The U.S. Supreme Court ruled Monday in a Florida case that a lawyer doesn’t always need a defendant’s consent when conceding guilt in a capital trial.

The U.S. Supreme Court ruled Monday in a Florida case that a lawyer doesn’t always need a defendant’s consent when conceding guilt in a capital trial. Justice Ruth Bader Ginsburg that “when the evidence is overwhelming and the crime heinous,” a lawyer “who attempts an implausible defense may jeopardize his client’s chances for a life sentence in lieu of the death penalty.”

Joe Elton Nixon kidnapped a woman, tied her to a tree along a dirt road outside Tallahassee and burned her to death.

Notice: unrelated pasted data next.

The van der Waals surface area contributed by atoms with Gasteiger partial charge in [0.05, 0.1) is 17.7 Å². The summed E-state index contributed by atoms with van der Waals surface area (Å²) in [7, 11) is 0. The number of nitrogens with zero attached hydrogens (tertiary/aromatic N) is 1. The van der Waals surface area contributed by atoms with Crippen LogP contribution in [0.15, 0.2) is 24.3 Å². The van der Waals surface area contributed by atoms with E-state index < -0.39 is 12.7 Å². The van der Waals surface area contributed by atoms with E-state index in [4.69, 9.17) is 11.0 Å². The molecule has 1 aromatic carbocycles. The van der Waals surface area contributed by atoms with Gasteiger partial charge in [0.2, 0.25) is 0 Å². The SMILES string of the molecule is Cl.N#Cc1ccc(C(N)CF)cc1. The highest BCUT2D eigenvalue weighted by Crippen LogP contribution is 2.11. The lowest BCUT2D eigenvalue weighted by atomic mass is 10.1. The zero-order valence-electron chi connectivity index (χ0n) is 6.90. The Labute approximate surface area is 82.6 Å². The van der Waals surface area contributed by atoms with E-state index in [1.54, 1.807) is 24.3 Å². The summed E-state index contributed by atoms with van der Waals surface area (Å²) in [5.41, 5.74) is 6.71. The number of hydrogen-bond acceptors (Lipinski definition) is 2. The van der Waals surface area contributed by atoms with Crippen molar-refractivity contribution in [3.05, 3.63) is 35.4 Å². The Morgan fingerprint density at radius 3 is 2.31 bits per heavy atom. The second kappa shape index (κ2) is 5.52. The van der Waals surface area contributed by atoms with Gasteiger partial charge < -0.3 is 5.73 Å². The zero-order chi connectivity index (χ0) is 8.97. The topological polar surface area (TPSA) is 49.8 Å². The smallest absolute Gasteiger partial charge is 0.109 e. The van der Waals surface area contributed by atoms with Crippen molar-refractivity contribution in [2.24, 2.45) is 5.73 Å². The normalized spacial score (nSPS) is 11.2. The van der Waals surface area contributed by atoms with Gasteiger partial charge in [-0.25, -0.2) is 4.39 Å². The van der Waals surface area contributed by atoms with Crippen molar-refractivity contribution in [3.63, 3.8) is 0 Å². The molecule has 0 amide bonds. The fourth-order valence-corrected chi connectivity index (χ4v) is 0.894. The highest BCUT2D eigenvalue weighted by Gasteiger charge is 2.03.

Nixon told relatives and, later, police what he had done. At trial, his public defender entered a plea of not guilty, but immediately tried to negotiate for a plea bargain.

Court records say the lawyer tried to explain his strategy to Nixon, but the defendant was “unresponsive.”

The Supreme Court reversed Florida’s highest court, which had overturned the conviction, ruling Nixon had to give his express consent to the concession of guilty.

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